SAN JOSE, CA - MAY 12: Joe Thornton #19 of the San Jose Sharks celebrates after they beat the Detroit Red Wings in Game Seven of the Western Conference Semifinals during the 2011 NHL Stanley Cup Playoffs at HP Pavilion on May 12, 2011 in San Jose, California. (Photo by Ezra Shaw/Getty Images)
The stats sheet doesn’t tell the whole story.
If it did,’s statistical showing in game seven, a single assist in the first period of what was the most important game in franchise history, would suggest that he had a less than spectacular night when his team needed him most.
Perhaps that is how history will remember his game. Referring to the stat sheet is a tried and true method of determining Thornton’s performance, a method used by many to criticize Thornton and his linemates for years now. Numbers that are easily regurgitated to support an argument that took roots back before Thornton was even a member of the San Jose Sharks.
It would be tragic if Thornton’s game is relegated to that sole assist. Tragic because Friday night’s game was one of the best of his career.
Thornton has had his share of multi-point games. He’s broken franchise records and earned NHL awards for scoring brilliance. But never in a Sharks postseason has Thornton looked so comfortable matched up against opposing team's top defensive pairings, and most importantly, never has he looked so at ease shutting down an opposition's best line. All those traits were present in game seven, as Jumbo Joe reached Wooly Mammoth size and outchanced Detroit 11-3 when he was on the ice. Those numbers led all forwards, with only the equally impressive matching Thornton's +8 differential.
For three years running Todd McLellan has elected to go power versus power at home, running out Thornton & Co. against whatever the opposing coach has to offer. Call it faith, call it confidence, call it what you will. But for the first time in as many years the Sharks top line is decisively winning those battles, doing so without sacrificing their scoring talents in the offensive zone.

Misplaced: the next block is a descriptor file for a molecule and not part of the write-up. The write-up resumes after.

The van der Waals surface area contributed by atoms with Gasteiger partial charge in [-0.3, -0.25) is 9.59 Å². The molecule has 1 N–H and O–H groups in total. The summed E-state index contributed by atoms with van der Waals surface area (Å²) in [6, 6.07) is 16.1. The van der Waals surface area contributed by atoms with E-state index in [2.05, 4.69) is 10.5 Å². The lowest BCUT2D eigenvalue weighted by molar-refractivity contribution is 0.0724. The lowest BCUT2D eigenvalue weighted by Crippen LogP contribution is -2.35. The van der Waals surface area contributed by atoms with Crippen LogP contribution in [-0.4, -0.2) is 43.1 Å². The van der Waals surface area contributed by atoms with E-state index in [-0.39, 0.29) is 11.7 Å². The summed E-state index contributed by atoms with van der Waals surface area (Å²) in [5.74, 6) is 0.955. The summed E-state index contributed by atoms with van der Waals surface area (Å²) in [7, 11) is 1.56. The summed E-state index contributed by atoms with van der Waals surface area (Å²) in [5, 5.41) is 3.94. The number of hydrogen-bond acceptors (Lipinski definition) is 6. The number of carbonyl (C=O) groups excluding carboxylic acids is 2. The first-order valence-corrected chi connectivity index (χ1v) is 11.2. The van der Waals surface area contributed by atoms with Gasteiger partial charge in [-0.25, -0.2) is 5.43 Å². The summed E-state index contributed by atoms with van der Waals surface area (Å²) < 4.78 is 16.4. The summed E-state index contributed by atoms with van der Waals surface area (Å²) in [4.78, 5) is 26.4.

"People have criticized Joe Thornton, said he's not a playoff guy," statedin the post-game interview. "But the passion he played with [in game seven] is just a clear example of what Jumbo brings to our team. He's our Captain, he's got to be our catalyst. It's going to start with him. He worked extremely hard and it rubbed off on everyone else."
In total Thornton racked up six assists and eight takeaways in seven games set against Detroit, setting both an offensive and defensive example for the team to follow. Devin Setoguchi potted five goals that included an overtime hat trick game winner in Joe Louis Arena. And , who received heaps of criticism throughout the series as he went pointless through six games, went on to score the eventual game winner that sent San Jose into the Western Conference Finals.
According to Copper & Blue's excellent scoring chance analysis, San Jose's top line was the best in the entire series at even strength. Thornton, Marleau, and Setoguchi combined for a +14 mark in the even strength scoring chance department, trouncing the second line of Clowe, Couture, and Heatley who were a combined +2, and thoroughly outplaying the third line of Pavelski, Mitchell, and Wellwood who were a combined -12. That speaks volumes about the Sharks ability to pit power against power this postseason.
Most importantly, it speaks of its importance. As the old and fatigued saying goes, "Your best players have to be your best players in the postseason". Against Detroit, especially in game seven, San Jose got just that.
With a game-winning goal potentially kicking the notoriously streaky Patrick Marleau into gear, and Devin Setoguchi already in the midst of a scoring binge, rest assured Thornton will be leading the way for the Sharks top unit. He's been too good this postseason to slow down now, too focused to lose sight of what lies just beyond the Western Conference Finals.
San Jose starts their series on the road against Vancouver. As we speak,Head Coach Alain Vigneault is furiously working to find the right combination of players to slow Thornton's line, tinkering with matchups and poring over game tape. Something tells us he isn't reading all too much however.
Because the book on Thornton? The one he and every other opposing coach in the League has had earmarked for years now?
That book has a new protagonist.
And he looks a helluva lot more imposing than the old.